Wouldn’t you love to receive a bonus whenever you buy a fixed asset for your business? Well, as impossible as that sounds, that’s what bonus depreciation actually does.
As you know, every time your business acquires a piece of new equipment, depreciation allows you to write off its cost throughout the number of years it will be used for business operations. But bonus depreciation allows you to deduct a higher percentage of its cost in the same year it was purchased instead of overtime – granted that it’s eligible for the terms of this program.
Doesn’t it sound enticing? If you want to know how to maximize the perks of bonus depreciation, below is a quick guide to help you understand.
Who qualifies for bonus depreciation?
Bonus depreciation was originally created to aid small businesses to invest in properties and equipment in their first year to promote the growth of the economy. But now, any business can qualify for this deduction, depending on the type of asset you purchase and when it was acquired.
Bonus depreciation is mandatory once a business has a qualifying asset unless you choose to elect out.
How does bonus depreciation work?
To maximize bonus depreciation, you must purchase a qualified property or equipment that’s used for income-generating activities and has a limited useful life.
Once you acquire these, place them in service immediately so you can write off 100% of their cost in the same year. If you delay the use of your asset within the tax year, you’ll have to wait for the next tax year to claim your bonus depreciation, where your property may have already depreciated in value.
To claim your bonus depreciation, fill out Form 4562 indicating your assets, and file it along with your business tax return.
What qualifies for bonus depreciation?
Before you close the deal on a certain asset that you’ve been eyeing, make sure it qualifies for one or more of the following criteria:
- Property that has a maximum useful lifespan of 20 years or less. Land and buildings are excluded since they can be used for more than 20 years.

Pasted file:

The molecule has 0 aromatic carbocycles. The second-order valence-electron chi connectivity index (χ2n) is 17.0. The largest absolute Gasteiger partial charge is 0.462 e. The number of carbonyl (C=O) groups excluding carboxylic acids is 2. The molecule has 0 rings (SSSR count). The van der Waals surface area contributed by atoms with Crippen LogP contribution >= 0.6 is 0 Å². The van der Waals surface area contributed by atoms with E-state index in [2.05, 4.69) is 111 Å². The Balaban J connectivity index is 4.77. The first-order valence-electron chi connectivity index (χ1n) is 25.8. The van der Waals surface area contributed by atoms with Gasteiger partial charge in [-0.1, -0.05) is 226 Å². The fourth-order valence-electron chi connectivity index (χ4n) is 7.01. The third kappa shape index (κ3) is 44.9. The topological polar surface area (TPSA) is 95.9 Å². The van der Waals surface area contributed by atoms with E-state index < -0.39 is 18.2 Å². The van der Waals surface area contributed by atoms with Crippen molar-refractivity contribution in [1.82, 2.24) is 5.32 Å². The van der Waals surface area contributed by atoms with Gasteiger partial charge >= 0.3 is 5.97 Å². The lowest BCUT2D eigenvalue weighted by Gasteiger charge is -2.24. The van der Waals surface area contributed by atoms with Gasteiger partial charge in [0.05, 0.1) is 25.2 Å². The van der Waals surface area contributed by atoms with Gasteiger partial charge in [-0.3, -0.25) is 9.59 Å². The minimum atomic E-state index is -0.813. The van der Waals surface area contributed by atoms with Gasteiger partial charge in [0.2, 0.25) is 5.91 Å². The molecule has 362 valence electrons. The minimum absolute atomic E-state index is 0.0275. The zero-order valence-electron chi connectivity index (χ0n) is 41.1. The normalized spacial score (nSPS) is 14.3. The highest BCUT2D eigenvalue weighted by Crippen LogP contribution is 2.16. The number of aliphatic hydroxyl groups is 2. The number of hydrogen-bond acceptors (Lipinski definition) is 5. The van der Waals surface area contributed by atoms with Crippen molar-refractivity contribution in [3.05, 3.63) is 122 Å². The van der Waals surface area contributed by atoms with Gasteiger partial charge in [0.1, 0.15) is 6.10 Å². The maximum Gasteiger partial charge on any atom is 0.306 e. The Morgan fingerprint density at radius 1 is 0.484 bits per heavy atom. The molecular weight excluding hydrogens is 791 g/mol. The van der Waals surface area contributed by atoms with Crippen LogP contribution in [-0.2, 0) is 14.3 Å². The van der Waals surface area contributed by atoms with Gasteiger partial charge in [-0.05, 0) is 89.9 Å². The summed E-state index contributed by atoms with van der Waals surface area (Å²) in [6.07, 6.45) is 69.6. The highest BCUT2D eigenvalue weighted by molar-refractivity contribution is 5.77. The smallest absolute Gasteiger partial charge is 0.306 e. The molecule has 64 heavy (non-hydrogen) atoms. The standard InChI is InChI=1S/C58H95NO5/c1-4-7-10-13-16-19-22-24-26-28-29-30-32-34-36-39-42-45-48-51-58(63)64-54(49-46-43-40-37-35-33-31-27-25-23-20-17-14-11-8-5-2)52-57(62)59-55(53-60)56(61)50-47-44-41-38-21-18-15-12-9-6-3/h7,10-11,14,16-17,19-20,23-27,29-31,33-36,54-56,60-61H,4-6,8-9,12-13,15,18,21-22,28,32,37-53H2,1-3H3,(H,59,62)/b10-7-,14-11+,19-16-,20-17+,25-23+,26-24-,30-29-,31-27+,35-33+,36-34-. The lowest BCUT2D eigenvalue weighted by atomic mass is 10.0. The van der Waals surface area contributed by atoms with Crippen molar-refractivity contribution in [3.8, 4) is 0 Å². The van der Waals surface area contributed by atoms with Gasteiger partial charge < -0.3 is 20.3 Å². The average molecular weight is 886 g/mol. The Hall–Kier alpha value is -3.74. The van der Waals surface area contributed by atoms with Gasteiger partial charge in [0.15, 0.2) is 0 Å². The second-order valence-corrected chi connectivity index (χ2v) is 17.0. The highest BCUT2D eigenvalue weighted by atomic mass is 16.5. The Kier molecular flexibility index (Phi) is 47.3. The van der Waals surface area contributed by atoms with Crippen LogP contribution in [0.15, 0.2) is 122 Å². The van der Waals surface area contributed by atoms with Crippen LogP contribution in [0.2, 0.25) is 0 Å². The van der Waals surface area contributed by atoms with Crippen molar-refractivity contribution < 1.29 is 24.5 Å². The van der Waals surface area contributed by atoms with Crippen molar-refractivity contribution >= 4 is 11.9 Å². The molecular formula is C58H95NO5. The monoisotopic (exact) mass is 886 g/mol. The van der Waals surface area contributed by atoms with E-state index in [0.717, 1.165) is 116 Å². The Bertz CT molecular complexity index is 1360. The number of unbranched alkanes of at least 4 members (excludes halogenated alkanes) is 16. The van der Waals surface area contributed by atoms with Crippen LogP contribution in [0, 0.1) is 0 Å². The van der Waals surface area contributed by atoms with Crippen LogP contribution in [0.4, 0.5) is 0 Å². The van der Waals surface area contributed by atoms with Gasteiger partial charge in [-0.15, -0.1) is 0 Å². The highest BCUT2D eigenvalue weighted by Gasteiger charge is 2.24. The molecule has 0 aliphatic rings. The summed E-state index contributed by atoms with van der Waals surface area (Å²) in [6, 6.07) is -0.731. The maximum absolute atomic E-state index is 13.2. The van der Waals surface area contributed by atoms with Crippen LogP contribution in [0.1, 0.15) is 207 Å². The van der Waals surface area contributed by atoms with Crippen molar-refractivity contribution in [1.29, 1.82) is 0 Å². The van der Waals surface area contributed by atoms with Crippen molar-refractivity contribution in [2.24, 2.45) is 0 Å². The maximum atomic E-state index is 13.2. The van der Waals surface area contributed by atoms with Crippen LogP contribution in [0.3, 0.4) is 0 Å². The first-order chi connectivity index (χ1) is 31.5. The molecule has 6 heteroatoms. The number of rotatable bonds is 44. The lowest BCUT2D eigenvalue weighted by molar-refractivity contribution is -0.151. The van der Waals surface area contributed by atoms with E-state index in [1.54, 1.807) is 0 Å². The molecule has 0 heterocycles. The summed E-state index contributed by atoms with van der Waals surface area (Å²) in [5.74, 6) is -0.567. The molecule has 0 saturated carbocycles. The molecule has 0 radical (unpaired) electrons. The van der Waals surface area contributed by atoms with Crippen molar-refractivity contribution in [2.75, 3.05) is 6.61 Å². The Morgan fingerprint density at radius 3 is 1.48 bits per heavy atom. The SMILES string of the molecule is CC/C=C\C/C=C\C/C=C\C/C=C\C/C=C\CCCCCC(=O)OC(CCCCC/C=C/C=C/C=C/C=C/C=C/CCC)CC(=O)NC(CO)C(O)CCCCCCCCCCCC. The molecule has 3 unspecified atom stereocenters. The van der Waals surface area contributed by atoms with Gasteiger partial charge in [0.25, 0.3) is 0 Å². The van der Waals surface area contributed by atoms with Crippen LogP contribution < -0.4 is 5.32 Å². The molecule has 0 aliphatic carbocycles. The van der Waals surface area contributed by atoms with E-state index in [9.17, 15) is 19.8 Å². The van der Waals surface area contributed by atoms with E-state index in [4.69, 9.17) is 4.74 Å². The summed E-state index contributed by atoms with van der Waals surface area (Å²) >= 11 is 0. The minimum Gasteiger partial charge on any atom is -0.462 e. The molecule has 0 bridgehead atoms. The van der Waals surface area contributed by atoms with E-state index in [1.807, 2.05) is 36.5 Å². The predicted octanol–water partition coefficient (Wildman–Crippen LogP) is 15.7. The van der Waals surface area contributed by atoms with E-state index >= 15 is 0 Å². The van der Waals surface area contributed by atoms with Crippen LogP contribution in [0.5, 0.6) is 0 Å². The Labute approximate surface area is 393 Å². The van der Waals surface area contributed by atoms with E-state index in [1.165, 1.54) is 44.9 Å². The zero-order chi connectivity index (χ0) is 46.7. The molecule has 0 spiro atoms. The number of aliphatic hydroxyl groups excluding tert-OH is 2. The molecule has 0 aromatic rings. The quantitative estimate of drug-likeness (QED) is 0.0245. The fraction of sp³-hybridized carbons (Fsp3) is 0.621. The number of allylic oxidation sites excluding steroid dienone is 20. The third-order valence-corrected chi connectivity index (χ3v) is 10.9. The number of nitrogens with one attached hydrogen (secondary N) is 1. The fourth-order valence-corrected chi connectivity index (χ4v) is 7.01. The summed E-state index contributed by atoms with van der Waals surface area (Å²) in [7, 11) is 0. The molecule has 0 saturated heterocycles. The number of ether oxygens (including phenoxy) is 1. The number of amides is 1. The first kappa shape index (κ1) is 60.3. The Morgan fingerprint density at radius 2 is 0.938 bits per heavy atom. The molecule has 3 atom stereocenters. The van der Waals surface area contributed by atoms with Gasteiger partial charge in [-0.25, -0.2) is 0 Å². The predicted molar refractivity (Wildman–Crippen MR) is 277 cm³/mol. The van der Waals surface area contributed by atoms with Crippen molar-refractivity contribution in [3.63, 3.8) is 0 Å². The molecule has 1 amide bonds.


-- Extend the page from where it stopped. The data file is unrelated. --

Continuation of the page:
- Qualified improvement property that enhances the interior of nonresidential real property (or commercial building).
- Computer software.
- Listed properties that are used for personal and business use at least 50% of the time, i.e. cameras or vehicles.
- The qualified film, television, or live theater productions.
Keep in mind that there might be different bonus depreciation limits for vehicles, depending on their type and size. This is to prevent business owners from claiming large tax deductions on luxury cars or for vehicles that are mostly for personal use.
The only exception is if your vehicle has a gross vehicle weight (GVW) rating of above 6,000 pounds that’s used for business purposes more than 50% of the time, that’s when you can claim 100% of its cost.
Bonus depreciation phase-out
Due to the Tax Cuts and Jobs Act of 2017 (TCJA), businesses are able to write off 100% of the cost of qualified new assets, and 50% of the cost of used ones. But for the next 4 years, it’s slowly phased out by 20% for each year, applying to both new and used business properties. So the tax deduction rate for the next years will be:
- The tax year 2023: Bonus depreciation rate is 80%
- The tax year 2024: Bonus depreciation rate is 60%
- The tax year 2025: Bonus depreciation rate is 40%
- The tax year 2026: Bonus depreciation rate is 20%
- The Tax years 2027 & later: Bonus depreciation rate is 0%
Bonus depreciation was created as a short-term solution to encourage small businesses to invest in properties and assets. Although this phase-out is considered permanent, it could still be reinstituted in future legislation.
Can you elect out of bonus depreciation?
As beneficial as bonus depreciation can be for your business, you still have the choice to elect out of it for various reasons, including whether you want to have a more stable tax return or your accountant advises against it.
If you choose to opt-out, you just need to attach a statement on your business tax returns. But do note that you have to opt out of each of your assets separately. The election will apply to all of your assets that are placed in service within the same tax year and will be deemed non-qualifying.
If you decide to revoke the election, you’ll have to obtain a letter ruling since you’ll need the consent of the commissioner of the Internal Revenue Service (IRS). Although there is an automatic extension of 6 months from the due date of your business tax return where you can file an amended tax return to revoke your election out of bonus depreciation on your properties.
Have an accounting question?
If you have further questions or are seeking legal advice on how to maximize bonus depreciation for your business, don’t hesitate to reach out to Lear & Pannepacker.
They have a team of professional accountants and advisers that can assist you with any of your financial and tax planning challenges. So contact their team now to connect with an accountant